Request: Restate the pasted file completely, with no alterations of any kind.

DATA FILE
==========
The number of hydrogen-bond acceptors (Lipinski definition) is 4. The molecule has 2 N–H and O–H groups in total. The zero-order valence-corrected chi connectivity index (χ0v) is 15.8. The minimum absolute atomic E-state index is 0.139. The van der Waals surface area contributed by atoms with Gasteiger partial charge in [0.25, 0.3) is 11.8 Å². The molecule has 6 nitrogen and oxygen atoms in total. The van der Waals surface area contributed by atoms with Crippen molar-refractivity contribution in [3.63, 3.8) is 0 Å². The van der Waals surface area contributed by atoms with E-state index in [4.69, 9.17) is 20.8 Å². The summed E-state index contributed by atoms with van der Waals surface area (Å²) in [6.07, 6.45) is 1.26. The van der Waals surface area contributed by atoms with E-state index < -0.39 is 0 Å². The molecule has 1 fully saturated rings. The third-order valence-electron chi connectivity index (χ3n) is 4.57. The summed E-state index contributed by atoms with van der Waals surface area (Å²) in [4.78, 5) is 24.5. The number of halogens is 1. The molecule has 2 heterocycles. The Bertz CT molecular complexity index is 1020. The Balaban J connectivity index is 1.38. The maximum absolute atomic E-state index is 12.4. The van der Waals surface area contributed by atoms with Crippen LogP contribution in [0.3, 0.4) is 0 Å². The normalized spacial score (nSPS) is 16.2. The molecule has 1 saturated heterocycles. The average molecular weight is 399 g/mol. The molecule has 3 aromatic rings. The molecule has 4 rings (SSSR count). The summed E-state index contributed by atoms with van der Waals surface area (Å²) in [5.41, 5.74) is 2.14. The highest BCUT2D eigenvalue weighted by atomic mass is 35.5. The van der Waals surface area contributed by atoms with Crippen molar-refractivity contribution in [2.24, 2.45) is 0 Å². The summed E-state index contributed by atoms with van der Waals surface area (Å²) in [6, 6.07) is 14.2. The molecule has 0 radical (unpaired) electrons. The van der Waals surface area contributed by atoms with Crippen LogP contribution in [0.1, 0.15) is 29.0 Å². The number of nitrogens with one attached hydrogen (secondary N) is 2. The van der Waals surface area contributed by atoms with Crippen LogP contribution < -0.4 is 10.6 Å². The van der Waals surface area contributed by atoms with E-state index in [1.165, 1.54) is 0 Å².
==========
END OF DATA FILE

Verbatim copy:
The number of hydrogen-bond acceptors (Lipinski definition) is 4. The molecule has 2 N–H and O–H groups in total. The zero-order valence-corrected chi connectivity index (χ0v) is 15.8. The minimum absolute atomic E-state index is 0.139. The van der Waals surface area contributed by atoms with Gasteiger partial charge in [0.25, 0.3) is 11.8 Å². The molecule has 6 nitrogen and oxygen atoms in total. The van der Waals surface area contributed by atoms with Crippen molar-refractivity contribution in [3.63, 3.8) is 0 Å². The van der Waals surface area contributed by atoms with E-state index in [4.69, 9.17) is 20.8 Å². The summed E-state index contributed by atoms with van der Waals surface area (Å²) in [6.07, 6.45) is 1.26. The van der Waals surface area contributed by atoms with E-state index < -0.39 is 0 Å². The molecule has 1 fully saturated rings. The third-order valence-electron chi connectivity index (χ3n) is 4.57. The summed E-state index contributed by atoms with van der Waals surface area (Å²) in [4.78, 5) is 24.5. The number of halogens is 1. The molecule has 2 heterocycles. The Bertz CT molecular complexity index is 1020. The Balaban J connectivity index is 1.38. The maximum absolute atomic E-state index is 12.4. The van der Waals surface area contributed by atoms with Crippen LogP contribution in [0.3, 0.4) is 0 Å². The normalized spacial score (nSPS) is 16.2. The molecule has 1 saturated heterocycles. The average molecular weight is 399 g/mol. The molecule has 3 aromatic rings. The molecule has 4 rings (SSSR count). The summed E-state index contributed by atoms with van der Waals surface area (Å²) in [5.41, 5.74) is 2.14. The highest BCUT2D eigenvalue weighted by atomic mass is 35.5. The van der Waals surface area contributed by atoms with Crippen molar-refractivity contribution in [2.24, 2.45) is 0 Å². The summed E-state index contributed by atoms with van der Waals surface area (Å²) in [6, 6.07) is 14.2. The molecule has 0 radical (unpaired) electrons. The van der Waals surface area contributed by atoms with Crippen LogP contribution in [0.1, 0.15) is 29.0 Å². The number of nitrogens with one attached hydrogen (secondary N) is 2. The van der Waals surface area contributed by atoms with Crippen LogP contribution < -0.4 is 10.6 Å². The van der Waals surface area contributed by atoms with E-state index in [1.165, 1.54) is 0 Å².